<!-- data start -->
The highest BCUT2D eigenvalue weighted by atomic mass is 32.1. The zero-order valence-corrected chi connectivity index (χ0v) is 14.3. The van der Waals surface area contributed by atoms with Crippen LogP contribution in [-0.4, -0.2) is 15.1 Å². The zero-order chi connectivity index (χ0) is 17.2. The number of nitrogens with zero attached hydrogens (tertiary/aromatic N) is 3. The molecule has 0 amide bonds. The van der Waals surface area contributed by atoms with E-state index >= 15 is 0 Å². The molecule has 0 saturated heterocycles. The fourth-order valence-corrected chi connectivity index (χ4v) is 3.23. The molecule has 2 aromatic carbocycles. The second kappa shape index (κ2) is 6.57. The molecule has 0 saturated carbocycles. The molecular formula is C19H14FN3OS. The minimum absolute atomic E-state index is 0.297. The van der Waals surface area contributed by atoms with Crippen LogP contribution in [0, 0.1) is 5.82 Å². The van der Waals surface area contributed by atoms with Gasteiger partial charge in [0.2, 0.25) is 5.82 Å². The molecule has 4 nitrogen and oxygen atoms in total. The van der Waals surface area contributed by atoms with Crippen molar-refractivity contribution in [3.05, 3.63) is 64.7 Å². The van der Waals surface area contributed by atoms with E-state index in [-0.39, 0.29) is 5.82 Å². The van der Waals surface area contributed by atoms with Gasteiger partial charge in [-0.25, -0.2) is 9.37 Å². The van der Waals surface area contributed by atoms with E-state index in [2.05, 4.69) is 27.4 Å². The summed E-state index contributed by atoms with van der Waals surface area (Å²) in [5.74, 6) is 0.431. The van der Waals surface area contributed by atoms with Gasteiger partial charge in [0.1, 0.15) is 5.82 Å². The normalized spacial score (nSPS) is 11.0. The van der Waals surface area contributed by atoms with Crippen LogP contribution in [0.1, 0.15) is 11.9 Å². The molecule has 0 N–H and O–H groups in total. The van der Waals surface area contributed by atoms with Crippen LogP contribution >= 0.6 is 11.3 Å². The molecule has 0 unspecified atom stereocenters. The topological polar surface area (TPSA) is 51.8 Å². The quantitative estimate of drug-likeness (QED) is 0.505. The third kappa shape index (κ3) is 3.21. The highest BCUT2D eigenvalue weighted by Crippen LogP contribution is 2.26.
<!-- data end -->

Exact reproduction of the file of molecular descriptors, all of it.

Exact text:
The highest BCUT2D eigenvalue weighted by atomic mass is 32.1. The zero-order valence-corrected chi connectivity index (χ0v) is 14.3. The van der Waals surface area contributed by atoms with Crippen LogP contribution in [-0.4, -0.2) is 15.1 Å². The zero-order chi connectivity index (χ0) is 17.2. The number of nitrogens with zero attached hydrogens (tertiary/aromatic N) is 3. The molecule has 0 amide bonds. The van der Waals surface area contributed by atoms with E-state index >= 15 is 0 Å². The molecule has 0 saturated heterocycles. The fourth-order valence-corrected chi connectivity index (χ4v) is 3.23. The molecule has 2 aromatic carbocycles. The second kappa shape index (κ2) is 6.57. The molecule has 0 saturated carbocycles. The molecular formula is C19H14FN3OS. The minimum absolute atomic E-state index is 0.297. The van der Waals surface area contributed by atoms with Crippen LogP contribution in [0, 0.1) is 5.82 Å². The van der Waals surface area contributed by atoms with Gasteiger partial charge in [0.2, 0.25) is 5.82 Å². The molecule has 4 nitrogen and oxygen atoms in total. The van der Waals surface area contributed by atoms with Crippen molar-refractivity contribution in [3.05, 3.63) is 64.7 Å². The van der Waals surface area contributed by atoms with E-state index in [-0.39, 0.29) is 5.82 Å². The van der Waals surface area contributed by atoms with Gasteiger partial charge in [-0.25, -0.2) is 9.37 Å². The van der Waals surface area contributed by atoms with E-state index in [2.05, 4.69) is 27.4 Å². The summed E-state index contributed by atoms with van der Waals surface area (Å²) in [5.74, 6) is 0.431. The van der Waals surface area contributed by atoms with Gasteiger partial charge in [0.1, 0.15) is 5.82 Å². The normalized spacial score (nSPS) is 11.0. The van der Waals surface area contributed by atoms with Crippen LogP contribution in [0.1, 0.15) is 11.9 Å². The molecule has 0 N–H and O–H groups in total. The van der Waals surface area contributed by atoms with Crippen LogP contribution >= 0.6 is 11.3 Å². The molecule has 0 unspecified atom stereocenters. The topological polar surface area (TPSA) is 51.8 Å². The quantitative estimate of drug-likeness (QED) is 0.505. The third kappa shape index (κ3) is 3.21. The highest BCUT2D eigenvalue weighted by Crippen LogP contribution is 2.26.